1886 Georgian Beauty Becomes New Target of the Wrecking Ball!
On this day, 150 years ago, Chicago residents were recovering from the Great Chicago Fire. It raged from Oct 8 – 10, 1871, leaving a mass of molding rubble and destruction. The deadly fire killed 300 people and destroyed roughly 3.3 square miles of the inner city. A total of 17,500 buildings were lost and more than 100,000 residents were left homeless. In true Chicago style, the city rallied its forces and rebuilt. . . this time mainly in brick and stone and other sturdy structures. The buildings were unique, well designed and meant to last.
Who would have thought that a century and a half later, these beautiful old buildings would be facing a new threat of extinction. . . the lethal wrecking ball!
When green demolition fencing goes up in Chicago, you know that’s devastating news for an old building. It signifies it has become a target: a target for destruction and demise. I was alerted last week by a post by #theamericanhome on Instagram that one of the latest victims on the Chicago teardown list is an elegant 1886 Georgian style building at 2236 North Kenmore Ave in Lincoln Park. A demolition permit has been issued. It sold to an LLC in August for just around $2 million and construction permits have been issued for a three-story residential building.
Nestled within a enclave of historic apartment buildings in Lincoln Park, one of Chicago’s most historic neighborhoods, this building is perfectly situated just south of DePaul University, as well as a host of nearby green spaces like the 14.4-acre Oz Park just to the east. The major intersection of Fullerton, Halsted, & Lincoln is just a nine-minute walk, offering a broad array of retail stores, restaurants and cafes. With a reported construction price tag of over $1.8 million, ironically, the permit states the project is being built by Promised Land Development.
The beautiful structure has long served as an apartment building and it can be seen in all seasons, thanks to Google Street View. I also found online listings that show some of the well maintained apartments. Most have hardwood floors, central air, decorative fireplaces and renovated kitchens featuring granite counters and stainless steel appliances.
Now, 135 years later, all those memories are about to turn to dust.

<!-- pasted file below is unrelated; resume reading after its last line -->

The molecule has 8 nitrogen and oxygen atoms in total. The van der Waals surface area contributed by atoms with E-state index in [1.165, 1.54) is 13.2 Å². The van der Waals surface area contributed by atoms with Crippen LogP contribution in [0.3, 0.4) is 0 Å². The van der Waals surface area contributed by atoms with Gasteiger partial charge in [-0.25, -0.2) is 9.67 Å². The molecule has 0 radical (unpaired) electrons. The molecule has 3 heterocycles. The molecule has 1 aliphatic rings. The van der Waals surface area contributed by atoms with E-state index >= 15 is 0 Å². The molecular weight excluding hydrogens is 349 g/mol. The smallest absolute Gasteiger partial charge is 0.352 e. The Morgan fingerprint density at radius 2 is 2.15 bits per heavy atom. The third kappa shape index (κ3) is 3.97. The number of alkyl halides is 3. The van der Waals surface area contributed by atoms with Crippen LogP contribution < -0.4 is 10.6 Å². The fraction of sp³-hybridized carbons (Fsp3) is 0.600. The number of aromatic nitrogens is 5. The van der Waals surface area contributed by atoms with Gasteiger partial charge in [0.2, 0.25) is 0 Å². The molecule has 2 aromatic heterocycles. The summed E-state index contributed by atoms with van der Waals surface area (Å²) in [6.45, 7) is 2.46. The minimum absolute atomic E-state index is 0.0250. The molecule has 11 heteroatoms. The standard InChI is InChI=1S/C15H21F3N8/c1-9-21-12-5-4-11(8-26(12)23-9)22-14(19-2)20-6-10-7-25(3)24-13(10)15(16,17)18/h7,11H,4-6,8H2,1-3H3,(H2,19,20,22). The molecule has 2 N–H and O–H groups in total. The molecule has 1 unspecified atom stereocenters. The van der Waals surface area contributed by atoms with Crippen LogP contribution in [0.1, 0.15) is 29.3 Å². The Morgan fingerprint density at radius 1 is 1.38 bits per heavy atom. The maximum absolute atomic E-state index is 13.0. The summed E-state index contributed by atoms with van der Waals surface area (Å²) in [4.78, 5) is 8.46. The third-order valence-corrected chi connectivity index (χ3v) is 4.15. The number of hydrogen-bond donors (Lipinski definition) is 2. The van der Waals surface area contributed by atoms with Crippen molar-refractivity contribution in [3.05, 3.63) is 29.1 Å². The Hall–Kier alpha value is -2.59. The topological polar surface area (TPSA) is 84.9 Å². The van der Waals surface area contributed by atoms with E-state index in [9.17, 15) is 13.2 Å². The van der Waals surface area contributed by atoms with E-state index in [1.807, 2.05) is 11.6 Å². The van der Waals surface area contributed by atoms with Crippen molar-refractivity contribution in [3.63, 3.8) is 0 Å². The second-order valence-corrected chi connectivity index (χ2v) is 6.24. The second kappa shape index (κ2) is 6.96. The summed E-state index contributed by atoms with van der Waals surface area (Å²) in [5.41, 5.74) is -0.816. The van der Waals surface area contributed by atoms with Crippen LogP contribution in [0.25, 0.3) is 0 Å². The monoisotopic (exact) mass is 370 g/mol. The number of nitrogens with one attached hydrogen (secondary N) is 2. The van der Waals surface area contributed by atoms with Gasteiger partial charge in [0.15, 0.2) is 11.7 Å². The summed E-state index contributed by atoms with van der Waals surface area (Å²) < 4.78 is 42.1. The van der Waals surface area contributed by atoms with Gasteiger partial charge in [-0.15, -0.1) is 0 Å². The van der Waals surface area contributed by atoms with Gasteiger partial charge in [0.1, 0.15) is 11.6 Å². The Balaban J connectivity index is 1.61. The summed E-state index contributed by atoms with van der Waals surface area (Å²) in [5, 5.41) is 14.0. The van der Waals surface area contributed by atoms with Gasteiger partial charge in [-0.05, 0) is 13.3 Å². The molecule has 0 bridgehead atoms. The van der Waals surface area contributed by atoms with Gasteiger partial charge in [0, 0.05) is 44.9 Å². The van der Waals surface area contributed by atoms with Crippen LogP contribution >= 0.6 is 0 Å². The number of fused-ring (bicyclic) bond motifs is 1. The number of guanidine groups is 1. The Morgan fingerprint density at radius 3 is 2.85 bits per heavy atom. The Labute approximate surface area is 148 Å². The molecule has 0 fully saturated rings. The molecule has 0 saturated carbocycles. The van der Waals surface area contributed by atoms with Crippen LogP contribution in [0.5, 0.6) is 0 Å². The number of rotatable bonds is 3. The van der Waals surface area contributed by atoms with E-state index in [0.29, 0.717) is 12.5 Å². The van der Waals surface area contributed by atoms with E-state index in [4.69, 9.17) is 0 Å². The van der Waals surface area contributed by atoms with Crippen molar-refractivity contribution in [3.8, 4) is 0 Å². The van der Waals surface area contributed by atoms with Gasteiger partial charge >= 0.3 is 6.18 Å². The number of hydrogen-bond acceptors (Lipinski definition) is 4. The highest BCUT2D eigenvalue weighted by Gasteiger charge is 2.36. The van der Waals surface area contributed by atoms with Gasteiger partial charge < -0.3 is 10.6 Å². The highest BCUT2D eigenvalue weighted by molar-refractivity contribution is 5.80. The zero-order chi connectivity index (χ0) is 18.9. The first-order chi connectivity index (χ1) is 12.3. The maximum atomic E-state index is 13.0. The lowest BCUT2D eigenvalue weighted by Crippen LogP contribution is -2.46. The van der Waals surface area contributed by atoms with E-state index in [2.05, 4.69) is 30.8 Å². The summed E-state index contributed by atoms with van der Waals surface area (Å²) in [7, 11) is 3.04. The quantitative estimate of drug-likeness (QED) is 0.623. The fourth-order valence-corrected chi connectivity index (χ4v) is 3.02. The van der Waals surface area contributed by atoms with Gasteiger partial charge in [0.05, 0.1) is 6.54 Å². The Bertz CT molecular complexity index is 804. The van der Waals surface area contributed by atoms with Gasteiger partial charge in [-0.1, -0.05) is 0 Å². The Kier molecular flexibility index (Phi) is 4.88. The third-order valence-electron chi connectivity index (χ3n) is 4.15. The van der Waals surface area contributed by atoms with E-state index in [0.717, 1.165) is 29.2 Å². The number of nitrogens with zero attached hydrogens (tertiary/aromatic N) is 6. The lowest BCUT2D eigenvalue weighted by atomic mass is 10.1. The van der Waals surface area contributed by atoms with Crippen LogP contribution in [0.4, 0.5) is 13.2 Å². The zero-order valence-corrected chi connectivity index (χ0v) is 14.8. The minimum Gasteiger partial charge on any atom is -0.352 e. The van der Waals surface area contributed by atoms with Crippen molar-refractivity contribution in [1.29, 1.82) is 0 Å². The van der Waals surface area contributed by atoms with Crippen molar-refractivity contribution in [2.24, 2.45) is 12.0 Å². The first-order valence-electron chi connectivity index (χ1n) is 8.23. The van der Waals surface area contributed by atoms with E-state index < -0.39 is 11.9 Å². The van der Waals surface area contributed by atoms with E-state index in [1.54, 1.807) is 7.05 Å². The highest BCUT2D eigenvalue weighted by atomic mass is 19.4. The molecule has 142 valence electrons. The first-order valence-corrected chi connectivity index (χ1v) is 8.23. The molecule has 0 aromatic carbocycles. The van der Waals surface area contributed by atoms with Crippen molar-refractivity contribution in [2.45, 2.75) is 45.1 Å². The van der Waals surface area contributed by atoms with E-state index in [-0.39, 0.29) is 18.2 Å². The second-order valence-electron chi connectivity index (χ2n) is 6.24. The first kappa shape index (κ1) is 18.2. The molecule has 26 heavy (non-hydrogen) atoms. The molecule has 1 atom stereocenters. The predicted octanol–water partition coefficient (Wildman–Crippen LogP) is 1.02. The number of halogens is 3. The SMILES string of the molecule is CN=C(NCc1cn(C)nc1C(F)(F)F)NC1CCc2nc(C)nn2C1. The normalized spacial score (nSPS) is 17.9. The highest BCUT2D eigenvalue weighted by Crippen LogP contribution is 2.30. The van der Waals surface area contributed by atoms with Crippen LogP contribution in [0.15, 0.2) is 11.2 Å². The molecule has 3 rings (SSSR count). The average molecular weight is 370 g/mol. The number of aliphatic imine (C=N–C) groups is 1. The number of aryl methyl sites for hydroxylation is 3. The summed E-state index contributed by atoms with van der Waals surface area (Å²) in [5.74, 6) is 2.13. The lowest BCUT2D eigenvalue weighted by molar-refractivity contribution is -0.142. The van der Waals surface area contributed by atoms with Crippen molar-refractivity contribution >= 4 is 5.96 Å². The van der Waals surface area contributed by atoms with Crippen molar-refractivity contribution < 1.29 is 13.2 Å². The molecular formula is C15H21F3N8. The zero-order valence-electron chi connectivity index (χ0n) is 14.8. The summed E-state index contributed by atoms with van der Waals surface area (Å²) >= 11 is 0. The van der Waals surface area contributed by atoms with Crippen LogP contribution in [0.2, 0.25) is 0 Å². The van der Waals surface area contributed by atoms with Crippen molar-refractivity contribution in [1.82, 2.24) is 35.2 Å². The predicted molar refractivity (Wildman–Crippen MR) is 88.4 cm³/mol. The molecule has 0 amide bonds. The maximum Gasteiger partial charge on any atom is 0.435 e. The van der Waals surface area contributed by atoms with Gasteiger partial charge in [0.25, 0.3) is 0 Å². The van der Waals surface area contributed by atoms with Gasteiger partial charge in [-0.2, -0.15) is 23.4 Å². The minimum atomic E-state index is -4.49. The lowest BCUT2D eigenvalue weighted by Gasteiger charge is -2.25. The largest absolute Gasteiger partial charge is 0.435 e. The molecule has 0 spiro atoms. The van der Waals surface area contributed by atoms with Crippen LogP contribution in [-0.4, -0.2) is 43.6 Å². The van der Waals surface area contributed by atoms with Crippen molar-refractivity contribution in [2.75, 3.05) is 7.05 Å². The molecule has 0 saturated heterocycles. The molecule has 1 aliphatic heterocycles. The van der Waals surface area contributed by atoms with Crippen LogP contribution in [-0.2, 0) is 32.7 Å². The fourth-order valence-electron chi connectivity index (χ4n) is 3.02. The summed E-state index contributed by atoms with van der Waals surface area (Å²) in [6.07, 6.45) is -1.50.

Here is a tiny glimpse of what is about to be destroyed.
Chicago’s Architectural Legacy
It is a well known fact that the architecture of Chicago has influenced and reflected upon the history of American architecture. However, with all its rich architectural history, Chicago is facing a preservation crisis. In recent years, many of the city’s most historic buildings — despite being flagged by preservationists for their architectural or cultural significance — are being abruptly demolished. Today Chicago is one of the leading historic teardown cities in the nation.
Ward Miller, executive director of Preservation Chicago, states in Chicago Magazine, “Neighborhood preservation advocates have been stretched beyond capacity in recent years, overburdened by frequent demolitions.”
Alarmed at the number of historic homes and buildings being lost in Chicago, in recent years I made it my mission to create a series of paintings depicting the historic architectural beauty of this great city. I also included many of these homes in the Chicago section of my recent legacy coffee table book entitled, Hand Painted Homes: An Artist’s Pen and Watercolor Journey Across America. I was further disheartened to learn firsthand from many of the owners of the homes in my Chicago series, that beautiful 100+ year old homes are being torn down in their neighborhoods. Some told me that they are constantly receiving high dollar offers from developers, and others said that the only reason they have not sold their home is because they are afraid it will suffer the same fate as so many other homes in their historic neighborhoods.